On pregnancy, motherhood, and the Divine Feminine


Photo by Lena Abujbara

I was living in New York City when I found out I was pregnant. It was the happiest day of my life. My beloved, Solomon, and I had been trying, so it wasn’t a surprise, but I was still in a state of shock as I walked down 2nd street on that crisp, March morning. All throughout the day, I felt the presence of this new being inside me, and I was blissful knowing that I was placed in charge of carrying this life from one dimension to another. The 8.5 months following that moment were something like a dream, a bit of a nightmare, and wholly surreal. Up until that point, I had been a fairly stable, independent soul with a flair for adventure, and I was in love. In love with life, in love with New York, in love with being female, and in love with a man. At the time we were long distance, so I still felt like I had my independence, and I enjoyed every second with the utmost gratitude and the sense of wonder that comes with being a woman living on her own in the 21st century.


We decided to move to California after we found out about the pregnancy to be with my paternal grandmother. Pregnancy is one of those things that you never see coming. Even if you knew it was coming, or wanted it to come, when it actually happens, the reality of it is a combination of enchantment and mourning. I was mesmerized by the process–the miraculous symphony that was taking place inside without me even trying. At the same time, I mourned the loss of my autonomy. I now had to think about another person, and I couldn’t escape, because the person was inside my body. This, for all intents and purposes, was a revolutionary act. To agree to be a mother is a revolutionary act for a woman, because it is the ultimate sacrifice. I didn’t know the real meaning of being “single” until I got pregnant.  For me, pregnancy was a constant ebb and flow of sheer terror and pure joy at what could be. Every move was considered, everything I ate was questioned, and every thought was scrutinized. “Will this hurt the baby? Did I just traumatize my child? What can it hear? Does it feel me when I cry? Laugh? Sing?


Photo by Lena Abujbara

Early on, I was very ill and could not tolerate most foods. Light bothered me. I couldn’t listen to music. Even certain people’s voices made me sick. Apart from the physical strains, I was also an emotional train wreck. I wasn’t prepared for the utter loneliness that comes with the territory of this journey, especially before you start to show. I suddenly became an outsider, silently suffering and unable to express exactly why. I felt like a barrier had been placed between me and the world, and no one could see or feel it but me. This was very isolating, and I found myself battling depression and anxiety, and although it was transient, it was very powerful. I couldn’t even ask Solomon for help, because I didn’t know what I needed help with. I no longer felt like the confident, secure, strong woman I thought I once was. My body was changing. My thoughts were erratic. I was being broken down, prepared, softened for the arrival of our baby, and in hindsight it all seems so obvious, but while in the throws of it I felt as if my whole world was crashing down faster than I could pick up the pieces.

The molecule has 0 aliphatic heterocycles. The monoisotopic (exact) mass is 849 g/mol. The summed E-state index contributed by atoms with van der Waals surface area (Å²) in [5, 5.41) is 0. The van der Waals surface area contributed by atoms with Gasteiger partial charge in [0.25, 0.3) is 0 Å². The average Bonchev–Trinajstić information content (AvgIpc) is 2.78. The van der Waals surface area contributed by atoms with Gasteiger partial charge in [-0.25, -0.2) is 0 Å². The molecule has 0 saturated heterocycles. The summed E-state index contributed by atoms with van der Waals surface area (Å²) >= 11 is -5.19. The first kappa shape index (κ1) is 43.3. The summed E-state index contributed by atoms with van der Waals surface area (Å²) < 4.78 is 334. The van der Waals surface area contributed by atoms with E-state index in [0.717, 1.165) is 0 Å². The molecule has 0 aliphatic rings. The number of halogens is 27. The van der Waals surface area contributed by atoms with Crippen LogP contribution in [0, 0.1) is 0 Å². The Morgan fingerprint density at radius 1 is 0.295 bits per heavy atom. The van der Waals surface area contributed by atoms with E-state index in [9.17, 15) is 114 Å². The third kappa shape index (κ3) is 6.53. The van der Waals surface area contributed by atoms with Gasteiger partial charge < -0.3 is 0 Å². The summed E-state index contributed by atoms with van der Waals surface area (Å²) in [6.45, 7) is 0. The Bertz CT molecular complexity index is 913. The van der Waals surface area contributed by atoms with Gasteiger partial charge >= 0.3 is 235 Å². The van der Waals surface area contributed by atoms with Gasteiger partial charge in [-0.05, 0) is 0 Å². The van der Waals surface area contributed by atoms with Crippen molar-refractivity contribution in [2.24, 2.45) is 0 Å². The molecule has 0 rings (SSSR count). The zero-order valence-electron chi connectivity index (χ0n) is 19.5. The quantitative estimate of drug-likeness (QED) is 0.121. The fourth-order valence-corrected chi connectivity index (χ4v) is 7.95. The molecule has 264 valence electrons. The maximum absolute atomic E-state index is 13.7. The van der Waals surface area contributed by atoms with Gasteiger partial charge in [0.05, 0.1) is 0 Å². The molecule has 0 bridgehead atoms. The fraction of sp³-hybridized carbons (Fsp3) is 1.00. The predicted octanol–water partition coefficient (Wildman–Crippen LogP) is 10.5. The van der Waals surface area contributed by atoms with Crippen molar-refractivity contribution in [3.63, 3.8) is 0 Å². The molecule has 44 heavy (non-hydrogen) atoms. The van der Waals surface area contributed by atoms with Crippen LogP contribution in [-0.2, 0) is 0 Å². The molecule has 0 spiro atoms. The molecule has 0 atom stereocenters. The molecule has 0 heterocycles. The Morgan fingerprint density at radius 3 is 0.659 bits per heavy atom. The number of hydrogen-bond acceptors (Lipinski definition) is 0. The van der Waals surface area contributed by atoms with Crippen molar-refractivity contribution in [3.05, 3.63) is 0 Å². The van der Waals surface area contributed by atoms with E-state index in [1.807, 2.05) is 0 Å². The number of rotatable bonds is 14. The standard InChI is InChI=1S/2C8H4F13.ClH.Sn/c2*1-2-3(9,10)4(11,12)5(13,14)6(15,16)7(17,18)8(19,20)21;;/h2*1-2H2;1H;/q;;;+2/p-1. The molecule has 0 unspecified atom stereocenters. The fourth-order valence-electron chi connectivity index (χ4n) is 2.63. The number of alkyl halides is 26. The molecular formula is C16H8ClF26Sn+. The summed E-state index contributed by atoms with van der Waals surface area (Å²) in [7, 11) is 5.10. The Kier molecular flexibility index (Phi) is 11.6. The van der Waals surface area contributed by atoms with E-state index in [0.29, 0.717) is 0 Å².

Photo by Lena Abujbara

Day by day, life became more tolerable. By the 4th month I was able to eat again, although my capacity to deal with everyday stresses had dropped drastically. We decided to go with a group of midwives to deliver the baby. We wanted the least invasive approach, so all throughout the pregnancy, we had no ultrasounds. We didn’t know the sex, and we wanted a drug free delivery. Everything about prenatal care was overwhelming for me. I hated going to the clinic. I hated that I had no idea what to expect during the delivery. I was perpetually irritated by all the questions people asked, all the horror stories other women were so eager to share. If it was up to me, I would have had my baby in the forest against a tree, with the squirrels and mice as my audience and God as my guide. I just wanted a healthy baby and an easy delivery. All I could do was wait and see, and pray.